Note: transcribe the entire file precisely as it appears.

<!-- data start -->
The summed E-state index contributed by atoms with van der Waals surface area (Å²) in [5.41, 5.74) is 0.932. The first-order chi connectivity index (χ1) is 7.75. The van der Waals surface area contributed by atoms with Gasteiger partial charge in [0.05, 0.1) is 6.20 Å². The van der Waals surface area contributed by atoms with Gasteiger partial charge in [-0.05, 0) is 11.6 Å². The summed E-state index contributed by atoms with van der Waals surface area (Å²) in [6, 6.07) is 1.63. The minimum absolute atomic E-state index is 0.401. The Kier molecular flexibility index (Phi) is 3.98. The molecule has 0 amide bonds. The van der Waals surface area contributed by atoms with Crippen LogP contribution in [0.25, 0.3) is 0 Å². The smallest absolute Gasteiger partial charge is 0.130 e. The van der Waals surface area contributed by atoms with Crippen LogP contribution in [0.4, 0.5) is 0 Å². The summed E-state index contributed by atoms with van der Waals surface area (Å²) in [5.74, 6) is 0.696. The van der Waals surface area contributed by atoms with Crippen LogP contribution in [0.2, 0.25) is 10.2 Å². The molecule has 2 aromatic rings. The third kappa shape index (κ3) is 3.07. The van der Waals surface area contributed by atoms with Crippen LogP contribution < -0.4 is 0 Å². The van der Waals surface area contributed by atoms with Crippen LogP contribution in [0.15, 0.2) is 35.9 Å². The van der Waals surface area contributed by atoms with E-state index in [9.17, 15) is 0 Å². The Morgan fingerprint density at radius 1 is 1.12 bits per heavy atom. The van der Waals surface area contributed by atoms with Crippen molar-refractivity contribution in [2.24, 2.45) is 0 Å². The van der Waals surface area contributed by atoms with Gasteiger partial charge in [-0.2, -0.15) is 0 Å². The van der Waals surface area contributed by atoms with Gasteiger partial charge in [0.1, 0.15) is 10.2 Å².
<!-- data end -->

The summed E-state index contributed by atoms with van der Waals surface area (Å²) in [5.41, 5.74) is 0.932. The first-order chi connectivity index (χ1) is 7.75. The van der Waals surface area contributed by atoms with Gasteiger partial charge in [0.05, 0.1) is 6.20 Å². The van der Waals surface area contributed by atoms with Gasteiger partial charge in [-0.05, 0) is 11.6 Å². The summed E-state index contributed by atoms with van der Waals surface area (Å²) in [6, 6.07) is 1.63. The minimum absolute atomic E-state index is 0.401. The Kier molecular flexibility index (Phi) is 3.98. The molecule has 0 amide bonds. The van der Waals surface area contributed by atoms with Crippen LogP contribution in [0.25, 0.3) is 0 Å². The smallest absolute Gasteiger partial charge is 0.130 e. The van der Waals surface area contributed by atoms with Crippen LogP contribution in [0.4, 0.5) is 0 Å². The summed E-state index contributed by atoms with van der Waals surface area (Å²) in [5.74, 6) is 0.696. The van der Waals surface area contributed by atoms with Crippen LogP contribution in [0.2, 0.25) is 10.2 Å². The molecule has 2 aromatic rings. The third kappa shape index (κ3) is 3.07. The van der Waals surface area contributed by atoms with Crippen LogP contribution < -0.4 is 0 Å². The van der Waals surface area contributed by atoms with Crippen LogP contribution in [0.15, 0.2) is 35.9 Å². The van der Waals surface area contributed by atoms with E-state index in [9.17, 15) is 0 Å². The Morgan fingerprint density at radius 1 is 1.12 bits per heavy atom. The van der Waals surface area contributed by atoms with Crippen molar-refractivity contribution in [2.24, 2.45) is 0 Å². The van der Waals surface area contributed by atoms with Gasteiger partial charge in [-0.2, -0.15) is 0 Å². The van der Waals surface area contributed by atoms with Gasteiger partial charge in [0.1, 0.15) is 10.2 Å².